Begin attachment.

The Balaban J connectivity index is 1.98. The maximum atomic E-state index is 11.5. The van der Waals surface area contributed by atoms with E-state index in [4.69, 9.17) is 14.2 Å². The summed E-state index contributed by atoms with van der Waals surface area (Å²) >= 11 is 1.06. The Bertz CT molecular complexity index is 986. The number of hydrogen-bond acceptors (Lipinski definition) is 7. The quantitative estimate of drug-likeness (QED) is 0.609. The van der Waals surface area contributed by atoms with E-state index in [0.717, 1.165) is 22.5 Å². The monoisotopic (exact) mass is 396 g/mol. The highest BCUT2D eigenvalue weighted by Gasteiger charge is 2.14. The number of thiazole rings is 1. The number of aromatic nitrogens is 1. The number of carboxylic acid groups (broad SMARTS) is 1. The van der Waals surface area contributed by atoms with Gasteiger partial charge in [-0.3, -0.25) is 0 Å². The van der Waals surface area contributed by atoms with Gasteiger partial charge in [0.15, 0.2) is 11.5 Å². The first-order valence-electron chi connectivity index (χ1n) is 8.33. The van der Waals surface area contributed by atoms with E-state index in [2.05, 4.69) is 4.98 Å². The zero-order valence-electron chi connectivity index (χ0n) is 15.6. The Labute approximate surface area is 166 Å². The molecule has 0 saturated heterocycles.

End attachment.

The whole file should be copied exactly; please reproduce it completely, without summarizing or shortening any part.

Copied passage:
The Balaban J connectivity index is 1.98. The maximum atomic E-state index is 11.5. The van der Waals surface area contributed by atoms with E-state index in [4.69, 9.17) is 14.2 Å². The summed E-state index contributed by atoms with van der Waals surface area (Å²) >= 11 is 1.06. The Bertz CT molecular complexity index is 986. The number of hydrogen-bond acceptors (Lipinski definition) is 7. The quantitative estimate of drug-likeness (QED) is 0.609. The van der Waals surface area contributed by atoms with E-state index in [0.717, 1.165) is 22.5 Å². The monoisotopic (exact) mass is 396 g/mol. The highest BCUT2D eigenvalue weighted by Gasteiger charge is 2.14. The number of thiazole rings is 1. The number of aromatic nitrogens is 1. The number of carboxylic acid groups (broad SMARTS) is 1. The van der Waals surface area contributed by atoms with Gasteiger partial charge in [-0.3, -0.25) is 0 Å². The van der Waals surface area contributed by atoms with Gasteiger partial charge in [0.15, 0.2) is 11.5 Å². The first-order valence-electron chi connectivity index (χ1n) is 8.33. The van der Waals surface area contributed by atoms with E-state index in [2.05, 4.69) is 4.98 Å². The zero-order valence-electron chi connectivity index (χ0n) is 15.6. The Labute approximate surface area is 166 Å². The molecule has 0 saturated heterocycles.